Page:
Skip to main content

Philippines-Bahrain Partnership on the Issuance of Flexible Visas

GCM Objectives


2018 - Present

Type of practice:

Partnership/Multistakeholder initiative


The Department of Foreign Affairs (DFA) embarked on partnerships to ensure pathways for regularization of migrant workers in response to the unintended consequences brought by the Kafala system, a traditional sponsorship system in the Middle East. Addressing Kafala garnered the support of no less than Philippine President Rodrigo Roa Duterte, whose pronouncements in his final State of the Nation Address called to address this. President Duterte also mentioned Kafala in the UN General Assembly. What once was not mentioned by States in the UN made it to the UN High Level Debate. Among these efforts is the partnership of the Philippines with Bahrain in the issuance of a “flexible visa,” a work and residency permit valid for two years and renewable indefinitely. This visa was first made available to low-skilled, skilled, and professional migrants, and was later expanded to household service workers. This serves as one pathway to regularize the status of Filipino migrants to prevent being caught in unscrupulous practices that often lead to trafficking.


Main Implementer:

Government of the Philippines

Other Organizations:

Department of Foreign Affairs – Office of the Undersecretary for Migrant Workers’ Affairs


Labor Market Regulatory Authority of the Kingdom of Bahrain

Benefit and Impact

The introduction of the “flexible visa” allowed irregular migrant workers to be freelance and not have their visas tied to a specific employer. The Philippines invested at least 1.5 million US dollars to purchase flexi-visas for 1,075 Filipino migrant workers. The Philippines is probably the only country that spend government funds to regularize its citizens, making it a concrete product of Objective 5 of the GCM.

Key Lessons

This initiative has enabled Filipino workers to obtain a regular status as migrants. The credit is due to the unwavering partnership and commitment of the Philippine government, as a country of origin, and the Bahraini government, as a country of destination, in ensuring flexible pathways for migration, anchored on the realization of Objective 5 of the Global Compact for Migration. Hence, continued international cooperation and bilateral commitments similar to the two countries can inspire programs such as the “flexible visa,” which not only provides access to become regular migrants, but also includes other perks and incentives that cut across other dimensions of migration (i.e. prevention of being caught in situations involving trafficking, improvement of labor mobility).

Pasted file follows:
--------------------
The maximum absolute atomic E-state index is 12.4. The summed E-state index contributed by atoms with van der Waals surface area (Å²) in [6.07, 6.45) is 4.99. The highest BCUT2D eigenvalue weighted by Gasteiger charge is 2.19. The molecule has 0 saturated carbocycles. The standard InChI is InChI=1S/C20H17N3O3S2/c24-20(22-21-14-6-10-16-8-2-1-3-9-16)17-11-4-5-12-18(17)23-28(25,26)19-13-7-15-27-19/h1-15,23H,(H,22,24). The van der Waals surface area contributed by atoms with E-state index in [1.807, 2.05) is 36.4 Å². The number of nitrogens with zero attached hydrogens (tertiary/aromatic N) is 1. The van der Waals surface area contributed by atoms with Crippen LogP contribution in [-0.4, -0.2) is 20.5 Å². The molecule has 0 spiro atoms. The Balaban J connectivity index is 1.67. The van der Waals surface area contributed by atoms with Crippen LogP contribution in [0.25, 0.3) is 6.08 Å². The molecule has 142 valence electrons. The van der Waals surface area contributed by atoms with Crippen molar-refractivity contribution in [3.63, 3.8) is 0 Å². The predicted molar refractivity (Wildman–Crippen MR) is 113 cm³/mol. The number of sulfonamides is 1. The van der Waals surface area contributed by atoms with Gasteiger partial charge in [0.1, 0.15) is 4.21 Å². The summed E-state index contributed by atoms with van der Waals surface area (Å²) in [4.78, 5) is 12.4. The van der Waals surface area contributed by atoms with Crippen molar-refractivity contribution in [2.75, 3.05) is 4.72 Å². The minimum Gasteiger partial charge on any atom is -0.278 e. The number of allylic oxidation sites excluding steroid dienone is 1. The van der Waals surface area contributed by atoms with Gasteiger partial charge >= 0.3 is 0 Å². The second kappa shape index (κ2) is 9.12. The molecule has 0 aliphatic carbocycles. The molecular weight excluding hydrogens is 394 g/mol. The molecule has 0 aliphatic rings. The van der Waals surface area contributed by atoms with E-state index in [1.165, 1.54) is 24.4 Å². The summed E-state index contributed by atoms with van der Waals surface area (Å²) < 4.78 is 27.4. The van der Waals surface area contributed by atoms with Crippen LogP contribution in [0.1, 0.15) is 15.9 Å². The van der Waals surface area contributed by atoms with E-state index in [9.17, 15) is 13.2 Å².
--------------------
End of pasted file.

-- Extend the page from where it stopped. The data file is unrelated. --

Recommendations(if the practice is to be replicated)

It is ideal that similar initiatives such as “flexible visas” should cover the most vulnerable groups of undocumented workers. For the Philippines, while these visas were later on expanded to household service workers, these workers should be among the first to be issued “flexible visas.” This is because not only is it classified as among the main work of Filipino migrants in Bahrain, but they are also among those prone to be brought in vulnerable conditions.

Given that the “flexible visas” benefit many Filipino migrant workers, the Philippine government’s financial assistance provided to these workers also helped in putting momentum at the early stages of its implementation. Such investment can propel support and goodwill between the two States, and can encourage other States to do the same.

GCM Guiding Principles*

*All practices are to uphold the ten guiding principles of the GCM. This practice particularly exemplifies these listed principles.


These practices show the timely cooperation and cross-border efforts of involved States to pursue regularization of migrants and to serve justice where it is due. Consistent partnerships with countries of destinations are ideal and should be maintained to protect migrants, no matter their status or nationality.

Sustainable Development Goals (SDGs)

Date submitted:

13 May 2022

Disclaimer: The content of this practice reflects the views of the implementers and does not necessarily reflect the views of the United Nations, the United Nations Network on Migration, and its members.